Friday, September 26, 2014

Plugging Some Books, last part

When did you first realize you wanted to be a writer?
In 2002 a teacher friend of mine was challenging his English students to write a novel during the school year. I decided to give it a try myself on summer break. I was amazed at how much fun it was. The characters took over the work and my first novel, a chapter book for middle grade kids titled The Secret in the Hidden Cave, practically wrote itself.

Did your childhood experiences influence your writing?
Absolutely – how could they not? There are always pieces of those experiences in my novels, though through the filters of time and understanding some of those events get more exciting. In A Soul’s Kiss , The Guardian's Diary, and Sheltered there are vestiges of several teenage events that involved boys and butterflies in my stomach.

Which writers have influenced you the most?
I wish I could name two or three, but seriously every single author I’ve ever read has had some kind of impact on me. My favorites are John Grisham, Clive Cussler, Michael Connelly, Janet Evanovich, Stephenie Meyer, Michael Crichton, Dean Koontz, and Brad Meltzer, to name just a few – very eclectic mix, I know.

What can we look forward to from you in the future?

I’m currently working on a young adult novel set at the end of this century with some anachronistic twists and a love triangle. 

Friday, September 19, 2014

Plugging Some Books, part 3

What does your family think of your writing?
My mom and my husband are my first readers and they’re pretty proud of me. I think my kids are impressed, though they’re more stingy with their compliments.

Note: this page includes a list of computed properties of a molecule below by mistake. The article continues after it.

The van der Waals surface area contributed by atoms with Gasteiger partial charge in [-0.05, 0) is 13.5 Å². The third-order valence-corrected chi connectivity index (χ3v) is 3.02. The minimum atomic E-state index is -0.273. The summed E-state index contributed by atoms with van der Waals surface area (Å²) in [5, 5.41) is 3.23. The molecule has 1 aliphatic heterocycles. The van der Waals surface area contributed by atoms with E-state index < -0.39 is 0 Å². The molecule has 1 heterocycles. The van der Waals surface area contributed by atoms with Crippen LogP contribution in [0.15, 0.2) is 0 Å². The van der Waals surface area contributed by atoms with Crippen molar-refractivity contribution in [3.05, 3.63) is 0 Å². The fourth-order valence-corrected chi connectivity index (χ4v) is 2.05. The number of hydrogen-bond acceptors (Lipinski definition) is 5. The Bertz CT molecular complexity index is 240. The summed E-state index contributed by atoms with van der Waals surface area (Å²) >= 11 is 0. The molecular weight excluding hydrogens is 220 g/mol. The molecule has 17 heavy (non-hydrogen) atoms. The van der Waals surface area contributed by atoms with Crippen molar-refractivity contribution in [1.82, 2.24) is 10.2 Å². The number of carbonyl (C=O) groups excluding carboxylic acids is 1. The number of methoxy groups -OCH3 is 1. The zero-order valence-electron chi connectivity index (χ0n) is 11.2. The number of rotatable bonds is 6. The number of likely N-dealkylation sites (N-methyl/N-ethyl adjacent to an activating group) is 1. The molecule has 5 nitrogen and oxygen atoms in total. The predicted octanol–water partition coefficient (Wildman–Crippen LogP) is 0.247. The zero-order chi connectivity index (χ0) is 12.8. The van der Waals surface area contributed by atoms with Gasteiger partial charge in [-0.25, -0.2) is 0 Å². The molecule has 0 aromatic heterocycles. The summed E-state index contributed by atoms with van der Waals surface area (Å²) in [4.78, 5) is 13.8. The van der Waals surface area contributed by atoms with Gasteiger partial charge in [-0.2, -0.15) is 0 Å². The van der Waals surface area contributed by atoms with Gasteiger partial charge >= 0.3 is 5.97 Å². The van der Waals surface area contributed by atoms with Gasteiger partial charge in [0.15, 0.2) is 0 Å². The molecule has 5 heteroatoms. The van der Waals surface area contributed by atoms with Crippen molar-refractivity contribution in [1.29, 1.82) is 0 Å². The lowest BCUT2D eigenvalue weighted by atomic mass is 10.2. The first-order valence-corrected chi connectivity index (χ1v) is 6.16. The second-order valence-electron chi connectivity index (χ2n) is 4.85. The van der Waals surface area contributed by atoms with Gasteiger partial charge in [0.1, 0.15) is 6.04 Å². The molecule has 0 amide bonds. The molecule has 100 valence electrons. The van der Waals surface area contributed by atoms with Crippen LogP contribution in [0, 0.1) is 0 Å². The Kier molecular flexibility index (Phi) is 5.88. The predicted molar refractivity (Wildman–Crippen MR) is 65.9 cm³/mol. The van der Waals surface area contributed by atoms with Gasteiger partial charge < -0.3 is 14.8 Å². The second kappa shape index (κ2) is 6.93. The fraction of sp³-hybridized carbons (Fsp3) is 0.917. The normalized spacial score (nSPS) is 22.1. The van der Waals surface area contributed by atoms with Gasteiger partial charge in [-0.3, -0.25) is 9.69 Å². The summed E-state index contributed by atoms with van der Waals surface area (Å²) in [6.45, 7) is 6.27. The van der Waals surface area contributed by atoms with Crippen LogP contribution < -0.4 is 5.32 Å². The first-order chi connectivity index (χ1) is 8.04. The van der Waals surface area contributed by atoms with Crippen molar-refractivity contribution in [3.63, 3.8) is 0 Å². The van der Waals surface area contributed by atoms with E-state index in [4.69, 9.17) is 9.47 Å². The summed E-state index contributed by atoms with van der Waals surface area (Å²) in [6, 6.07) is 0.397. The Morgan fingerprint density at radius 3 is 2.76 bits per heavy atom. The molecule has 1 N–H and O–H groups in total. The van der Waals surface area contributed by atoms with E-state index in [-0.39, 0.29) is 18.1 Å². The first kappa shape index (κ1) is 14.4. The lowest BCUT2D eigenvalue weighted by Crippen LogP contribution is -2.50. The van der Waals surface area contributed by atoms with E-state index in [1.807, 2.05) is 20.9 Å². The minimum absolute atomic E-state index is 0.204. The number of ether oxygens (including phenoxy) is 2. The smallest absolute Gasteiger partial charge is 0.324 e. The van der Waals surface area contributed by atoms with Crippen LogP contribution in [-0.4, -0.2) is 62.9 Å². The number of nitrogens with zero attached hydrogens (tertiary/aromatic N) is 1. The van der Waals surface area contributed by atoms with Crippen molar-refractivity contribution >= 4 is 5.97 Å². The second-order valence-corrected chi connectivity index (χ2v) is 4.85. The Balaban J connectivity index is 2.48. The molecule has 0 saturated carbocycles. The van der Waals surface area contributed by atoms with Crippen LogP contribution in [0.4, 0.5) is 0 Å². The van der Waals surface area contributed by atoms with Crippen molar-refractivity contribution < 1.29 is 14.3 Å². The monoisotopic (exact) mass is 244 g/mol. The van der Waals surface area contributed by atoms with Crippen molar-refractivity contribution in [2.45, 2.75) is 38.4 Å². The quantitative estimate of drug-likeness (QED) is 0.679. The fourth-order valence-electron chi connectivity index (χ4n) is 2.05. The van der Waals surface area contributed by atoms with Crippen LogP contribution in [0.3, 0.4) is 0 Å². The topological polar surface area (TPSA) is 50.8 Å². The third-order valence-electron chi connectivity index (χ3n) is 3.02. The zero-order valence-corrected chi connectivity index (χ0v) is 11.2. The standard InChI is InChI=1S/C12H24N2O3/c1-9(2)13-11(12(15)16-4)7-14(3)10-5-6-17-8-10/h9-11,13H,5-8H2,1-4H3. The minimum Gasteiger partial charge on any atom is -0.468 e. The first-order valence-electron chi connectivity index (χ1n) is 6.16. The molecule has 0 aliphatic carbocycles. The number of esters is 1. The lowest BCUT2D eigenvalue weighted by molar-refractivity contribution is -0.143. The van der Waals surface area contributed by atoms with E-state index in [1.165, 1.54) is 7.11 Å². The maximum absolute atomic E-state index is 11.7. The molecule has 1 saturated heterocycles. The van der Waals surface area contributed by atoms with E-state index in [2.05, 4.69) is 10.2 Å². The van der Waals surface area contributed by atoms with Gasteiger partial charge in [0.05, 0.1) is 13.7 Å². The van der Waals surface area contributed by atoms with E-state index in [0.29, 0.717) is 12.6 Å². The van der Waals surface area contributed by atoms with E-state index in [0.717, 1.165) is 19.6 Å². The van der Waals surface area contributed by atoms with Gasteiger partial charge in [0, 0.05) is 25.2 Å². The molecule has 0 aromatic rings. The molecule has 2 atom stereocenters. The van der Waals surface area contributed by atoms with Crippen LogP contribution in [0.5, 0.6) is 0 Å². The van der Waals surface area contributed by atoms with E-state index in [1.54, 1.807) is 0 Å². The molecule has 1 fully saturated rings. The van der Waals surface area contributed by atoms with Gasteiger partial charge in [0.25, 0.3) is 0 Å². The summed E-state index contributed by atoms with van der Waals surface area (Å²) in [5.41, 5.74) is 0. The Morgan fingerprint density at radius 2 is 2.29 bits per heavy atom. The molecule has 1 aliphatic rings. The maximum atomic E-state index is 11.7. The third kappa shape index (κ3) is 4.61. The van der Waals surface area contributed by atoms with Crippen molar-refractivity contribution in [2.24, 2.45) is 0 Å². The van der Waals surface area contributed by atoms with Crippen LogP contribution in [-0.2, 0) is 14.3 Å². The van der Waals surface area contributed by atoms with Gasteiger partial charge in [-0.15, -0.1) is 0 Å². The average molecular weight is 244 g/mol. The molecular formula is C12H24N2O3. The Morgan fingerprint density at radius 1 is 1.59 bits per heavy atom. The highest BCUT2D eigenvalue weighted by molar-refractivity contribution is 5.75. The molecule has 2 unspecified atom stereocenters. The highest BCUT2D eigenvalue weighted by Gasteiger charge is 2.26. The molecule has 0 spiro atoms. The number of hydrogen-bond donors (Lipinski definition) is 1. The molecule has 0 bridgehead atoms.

Please tell us a bit about your childhood.
I was an obedient child, followed the rules, stayed out of trouble (what I mean is: I didn't get caught), and invented time machines and secret hideaways which were places of refuge, not traps. (I used the idea of secret traps in my psycho thriller EDGE OF ESCAPE.)

Did you like reading when you were a child?
I loved to read. My favorite place to read was six feet up in a tree in our front yard. That old poplar was so huge that the trunk was as thick as any six oaks put together.

Friday, September 12, 2014

Plugging A SOUL'S KISS, part 2

How long did it take you to write this book?
It took something like 6 to 8 months for a full first draft and then another year for tweaking, editing, and rewrites.

What is your writing routine?
Early every morning I sit on a loveseat in the sunroom of my deep-in-the-woods log home and, with my feet up, I type for a couple of hours until I get hungry for breakfast. Then I eat, go for an hour walk, and return to the laptop to proofread that morning’s work.

How did you get your book published?
For A Soul’s Kiss, instead of going through an agent, I submitted directly to a new indie publisher, Creative Prose Publishing, which is dedicated to “clean fiction.” They loved it.

What do you like to do when you're not writing?
I love to play games like Dominion, Settlers, Scrabble, etc. Currently my husband and I consistently play Qwirkle for about an hour every day.

Friday, September 5, 2014

Plugging A SOUL'S KISS, part 1

What sparked the idea for this book?
I once read a book in which the main character was in a coma but still aware of her surroundings. I started thinking some “what ifs”: what if a girl was in a coma, but she could leave her body and her surroundings? What if she could get inside her friends’ and enemies’ minds? What if she unknowingly collected their secrets and spread them to others? From those “sparks” the story grew.

What was the hardest part to write in this book?
The ending, of course. I pretty much had a ball writing each of the five different points of view. Each character had a unique personality and quirks so advancing the plot was a lot of fun. But endings have to be satisfying and tie up any loose ends and leave the reader pleased.

How do you hope this book affects its readers?
I hope that readers see the connections between what we think and what we do, how we treat others and how others see us, and how much deeper everyone is than just the outer persona. We are such complicated beings and so much goes on in our heads that no one else can ever comprehend. Oh, gee, I just hope readers enjoy A Soul’s Kiss.